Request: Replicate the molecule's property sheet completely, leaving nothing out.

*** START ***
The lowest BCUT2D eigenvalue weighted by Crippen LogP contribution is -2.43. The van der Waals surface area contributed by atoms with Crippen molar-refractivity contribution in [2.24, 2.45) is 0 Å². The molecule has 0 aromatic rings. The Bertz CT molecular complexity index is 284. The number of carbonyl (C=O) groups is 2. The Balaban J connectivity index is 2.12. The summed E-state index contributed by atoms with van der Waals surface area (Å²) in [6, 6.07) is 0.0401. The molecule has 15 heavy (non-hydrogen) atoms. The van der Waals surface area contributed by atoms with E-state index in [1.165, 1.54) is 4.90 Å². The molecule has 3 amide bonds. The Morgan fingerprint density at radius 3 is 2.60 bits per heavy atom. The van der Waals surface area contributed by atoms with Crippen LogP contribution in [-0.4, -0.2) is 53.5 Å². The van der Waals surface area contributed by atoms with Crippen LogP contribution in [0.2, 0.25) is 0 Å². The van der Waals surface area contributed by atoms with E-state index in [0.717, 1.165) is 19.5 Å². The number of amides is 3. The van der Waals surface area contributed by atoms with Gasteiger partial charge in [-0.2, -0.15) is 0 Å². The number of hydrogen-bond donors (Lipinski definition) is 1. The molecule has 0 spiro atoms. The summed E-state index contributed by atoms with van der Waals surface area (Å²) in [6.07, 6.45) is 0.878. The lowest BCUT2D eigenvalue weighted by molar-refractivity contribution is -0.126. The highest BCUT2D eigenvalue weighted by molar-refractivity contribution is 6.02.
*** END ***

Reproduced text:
The lowest BCUT2D eigenvalue weighted by Crippen LogP contribution is -2.43. The van der Waals surface area contributed by atoms with Crippen molar-refractivity contribution in [2.24, 2.45) is 0 Å². The molecule has 0 aromatic rings. The Bertz CT molecular complexity index is 284. The number of carbonyl (C=O) groups is 2. The Balaban J connectivity index is 2.12. The summed E-state index contributed by atoms with van der Waals surface area (Å²) in [6, 6.07) is 0.0401. The molecule has 15 heavy (non-hydrogen) atoms. The van der Waals surface area contributed by atoms with E-state index in [1.165, 1.54) is 4.90 Å². The molecule has 3 amide bonds. The Morgan fingerprint density at radius 3 is 2.60 bits per heavy atom. The van der Waals surface area contributed by atoms with Crippen LogP contribution in [-0.4, -0.2) is 53.5 Å². The van der Waals surface area contributed by atoms with Crippen LogP contribution in [0.2, 0.25) is 0 Å². The van der Waals surface area contributed by atoms with E-state index in [0.717, 1.165) is 19.5 Å². The number of amides is 3. The van der Waals surface area contributed by atoms with Gasteiger partial charge in [-0.2, -0.15) is 0 Å². The number of hydrogen-bond donors (Lipinski definition) is 1. The molecule has 0 spiro atoms. The summed E-state index contributed by atoms with van der Waals surface area (Å²) in [6.07, 6.45) is 0.878. The lowest BCUT2D eigenvalue weighted by molar-refractivity contribution is -0.126. The highest BCUT2D eigenvalue weighted by molar-refractivity contribution is 6.02.